archiv: mek obaam

archive review – originally posted on the losing today site c. 2005


And the hits just keep rolling out. Not content with already subduing us with a superb Jukebox singles series (featuring Julie Hummer, TM Schneider, Hi Lonesome Cowboy among the assembled cast), a beautifully packaged By Coastal Café retrospective and the debut long player by kptmichigan / kohn team play Super Reverb, Earsugar fast becoming the most prolific label currently doing the rounds presently dig deep for the gem like debut from Mek Obaam.

Two limited releases to date courtesy of the aforementioned Jukebox series (all served up) ‘You and I’ slender and brief as it may be (9 tracks clocking in at 22 minutes) is the perfect soundtrack for those who prefer there summers slightly more formed with malleable guitar pop served with a simplicity and naked primitive undercarriage.

‘You and I’ is book ended by the full lengths two strongest cuts (‘Different Universes’ and ‘Everyone wears Jeans’) in between you sense Obaam merely plays out the rest of the album at cruise control. In terms of reference points imagine Dylan gripped by an attack of amnesia that wipes out his memory of his recording career donning a guitar and starting over again from scratch to record with a distinct classic Sun era Carl Perkins on acid edge (the rustic ramble of ‘Some say Yes’), that good, right. ‘You and I’ is clever, Obaam doesn’t outstay his welcome, the songs are short, straight to the point and without trappings, the kind of infectious but quickly devoured album as was the LA’s eponymous debut (in fact check out the cutely executed scouse twang of the classy ‘Johnny and Mary’ a distant relation to Mavers’ ‘Feelin’).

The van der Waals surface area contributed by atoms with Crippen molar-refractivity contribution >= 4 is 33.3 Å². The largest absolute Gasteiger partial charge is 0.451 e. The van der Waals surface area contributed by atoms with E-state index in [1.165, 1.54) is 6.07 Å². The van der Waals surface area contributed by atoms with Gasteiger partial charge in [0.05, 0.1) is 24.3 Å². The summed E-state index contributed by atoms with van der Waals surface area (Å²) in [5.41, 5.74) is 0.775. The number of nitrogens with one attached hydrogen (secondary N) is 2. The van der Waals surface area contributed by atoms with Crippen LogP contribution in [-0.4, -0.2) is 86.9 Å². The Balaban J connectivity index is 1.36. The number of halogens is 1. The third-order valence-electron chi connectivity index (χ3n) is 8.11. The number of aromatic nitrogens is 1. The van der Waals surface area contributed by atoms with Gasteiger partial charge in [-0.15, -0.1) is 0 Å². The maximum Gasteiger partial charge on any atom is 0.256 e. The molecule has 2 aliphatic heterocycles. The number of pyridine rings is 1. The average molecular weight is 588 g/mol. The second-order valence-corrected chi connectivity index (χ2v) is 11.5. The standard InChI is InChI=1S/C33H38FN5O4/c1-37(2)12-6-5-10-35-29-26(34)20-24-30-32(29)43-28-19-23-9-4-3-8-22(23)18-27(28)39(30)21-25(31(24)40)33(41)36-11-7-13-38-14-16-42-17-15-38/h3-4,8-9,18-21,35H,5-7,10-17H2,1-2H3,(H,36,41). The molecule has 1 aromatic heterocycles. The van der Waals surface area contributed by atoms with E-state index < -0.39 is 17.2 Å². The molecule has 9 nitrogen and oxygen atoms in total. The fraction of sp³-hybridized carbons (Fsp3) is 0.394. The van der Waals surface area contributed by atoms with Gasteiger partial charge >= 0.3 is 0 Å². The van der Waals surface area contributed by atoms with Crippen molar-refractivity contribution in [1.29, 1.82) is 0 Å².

Elsewhere the discordant brass fanfares and the wobbly West Coast underpin afforded to ‘While you’re Sleepin’ is worlds apart from the driving hillbilly psyche of the tranquil lining amid ‘Goodnight, thank you’ itself fetching you a sneaky sucker punch with its attendant sub ‘Never Understand’ feedback squall towards the end. Then there’s humour – the want to be rowdy but frightened of upsetting the neighbours ‘Song for Mothers’ a snotty nosed anthem to kindergarten fuck up’s everywhere.

‘Everyone wears Jeans’ harbours a stinging bittersweet distance and the kind of insanely catchy hook line that really shouldn’t be allowed to venture out unless accompanied by a health warning yet best of the set is ‘Different Universes’. Prime time shades ‘n’ leathers ‘Psychocandy’ era JMC staring down the Velvets, so cool it sets your teeth on edge and so brimming with psyche electricity its as though someone’s sharpening their claws up and down your spine making the hairs rigid. A killer debut.

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